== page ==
Advertising

O'HARA: Darryl Rogers' quick wit is remembered

Darryl Rogers had a memorable start to his tenure as head coach of the Detroit Lions and a memorable quote near the end.

Unfortunately, his fortunes faded quickly, but the quote – a flip remark in keeping with Rogers’ quick wit that has been misconstrued – is remembered.

Rogers, who coached the Lions from 1985 until he was fired after 11 games of the 1988 season, died earlier this week in Fresno, Calif., where he played college football at Fresno State. He was 84.

Rogers was hired by the Lions in 1985 on the strength of his success as a head coach in college, where he built a reputation for being an innovative offensive coach. His stops before coming to the Lions included four seasons at Michigan State (1976-79) and five at Arizona State (1980-84).

The Lions got off to a strong start under Rogers. They got to 5-3 at the halfway point of the 1985 season with back-to-back wins over the San Francisco 49ers and Miami Dolphins at the Pontiac Silverdome.

It was a remarkable accomplishment, considering that the 49ers had beaten the Dolphins in Super Bowl XIX the previous season.

The Lions took an immediate downturn after those two wins, going 2-6 in the second half to finish at 7-9. That set the tone for the rest of Rogers’ tenure. The Lions had won-loss records of 5-11 and 4-12 in 1986-87.

With losses mounting and the offense misfiring, reports circulated almost daily late in the 1987 season that Rogers was on the hot seat. Near the end of the season, late Lions Owner William Clay Ford attended practice and told the small contingent of media who covered practice daily in those days that Rogers would be back for the 1988 season.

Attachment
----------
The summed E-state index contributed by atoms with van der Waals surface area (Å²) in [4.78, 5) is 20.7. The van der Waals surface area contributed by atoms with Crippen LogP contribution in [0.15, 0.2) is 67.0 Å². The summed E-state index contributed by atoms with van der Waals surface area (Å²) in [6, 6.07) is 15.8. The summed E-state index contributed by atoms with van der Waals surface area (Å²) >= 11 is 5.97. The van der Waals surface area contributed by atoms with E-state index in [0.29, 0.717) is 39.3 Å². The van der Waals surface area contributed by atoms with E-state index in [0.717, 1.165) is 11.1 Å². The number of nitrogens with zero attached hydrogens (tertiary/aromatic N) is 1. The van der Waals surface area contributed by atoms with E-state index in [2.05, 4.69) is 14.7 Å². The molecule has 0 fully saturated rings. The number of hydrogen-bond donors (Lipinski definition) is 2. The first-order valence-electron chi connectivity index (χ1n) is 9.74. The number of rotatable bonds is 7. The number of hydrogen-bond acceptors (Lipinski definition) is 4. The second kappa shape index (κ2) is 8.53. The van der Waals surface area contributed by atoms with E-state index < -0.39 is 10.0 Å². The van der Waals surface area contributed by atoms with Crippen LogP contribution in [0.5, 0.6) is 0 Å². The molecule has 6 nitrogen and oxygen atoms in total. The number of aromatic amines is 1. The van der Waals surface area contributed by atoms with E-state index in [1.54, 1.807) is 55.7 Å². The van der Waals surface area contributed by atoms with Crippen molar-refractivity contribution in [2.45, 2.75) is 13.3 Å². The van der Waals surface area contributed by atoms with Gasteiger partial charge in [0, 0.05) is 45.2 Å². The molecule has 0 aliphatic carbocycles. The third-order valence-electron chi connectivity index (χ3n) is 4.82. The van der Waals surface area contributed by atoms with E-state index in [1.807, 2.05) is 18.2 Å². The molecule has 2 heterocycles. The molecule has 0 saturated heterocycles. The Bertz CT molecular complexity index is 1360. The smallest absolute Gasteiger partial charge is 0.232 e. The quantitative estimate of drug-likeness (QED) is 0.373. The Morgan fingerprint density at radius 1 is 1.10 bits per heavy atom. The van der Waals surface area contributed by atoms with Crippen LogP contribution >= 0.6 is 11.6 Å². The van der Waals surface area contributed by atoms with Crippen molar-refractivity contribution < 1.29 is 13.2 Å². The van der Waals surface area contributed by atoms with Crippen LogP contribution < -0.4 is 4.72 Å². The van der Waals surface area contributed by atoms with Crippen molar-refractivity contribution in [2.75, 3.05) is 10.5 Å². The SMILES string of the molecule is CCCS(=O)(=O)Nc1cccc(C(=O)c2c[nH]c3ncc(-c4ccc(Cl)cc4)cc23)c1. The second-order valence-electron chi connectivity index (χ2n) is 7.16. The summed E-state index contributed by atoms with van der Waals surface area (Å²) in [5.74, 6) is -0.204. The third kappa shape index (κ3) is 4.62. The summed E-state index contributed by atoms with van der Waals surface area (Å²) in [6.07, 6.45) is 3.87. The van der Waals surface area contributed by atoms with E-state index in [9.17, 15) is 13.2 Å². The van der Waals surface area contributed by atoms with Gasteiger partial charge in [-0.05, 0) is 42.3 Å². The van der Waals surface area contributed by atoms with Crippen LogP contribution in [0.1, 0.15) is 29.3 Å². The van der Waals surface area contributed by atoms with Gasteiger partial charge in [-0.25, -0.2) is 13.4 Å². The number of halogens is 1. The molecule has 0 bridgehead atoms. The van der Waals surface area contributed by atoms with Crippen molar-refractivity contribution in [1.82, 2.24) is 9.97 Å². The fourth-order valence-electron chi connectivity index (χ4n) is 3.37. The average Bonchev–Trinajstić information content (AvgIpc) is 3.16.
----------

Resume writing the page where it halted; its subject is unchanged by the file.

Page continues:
When asked after practice about Ford’s comment, Rogers quipped: “What’s a guy have to do to get fired around here?”

Over the years, many have taken it to mean that Rogers wanted to get fired, but that was not the case.

Retired Detroit Free Press sportswriter Curt Sylvester, who was on the Lions’ beat at the time, recalled this week that the comment was typical of how “Darryl was always joking,” and that he wanted to remain on the job. It was also Rogers’ way of saying how much he appreciated Ford’s patience and kindness to his staff, Sylvester said.

Rogers did not make it through the 1988 season. He was fired after 11 games with a 2-9 record. Defensive coordinator Wayne Fontes took over as head coach on an interim basis and was named full-time coach after the season.

Rogers’ overall won-loss record with the Lions was 18-40. He was 129-84-7 in college and has been a nominee for the College Football Hall of Fame.

He is survived by his wife, Marsha, and two daughters, Stacy and Jamie.

Related Content

Advertising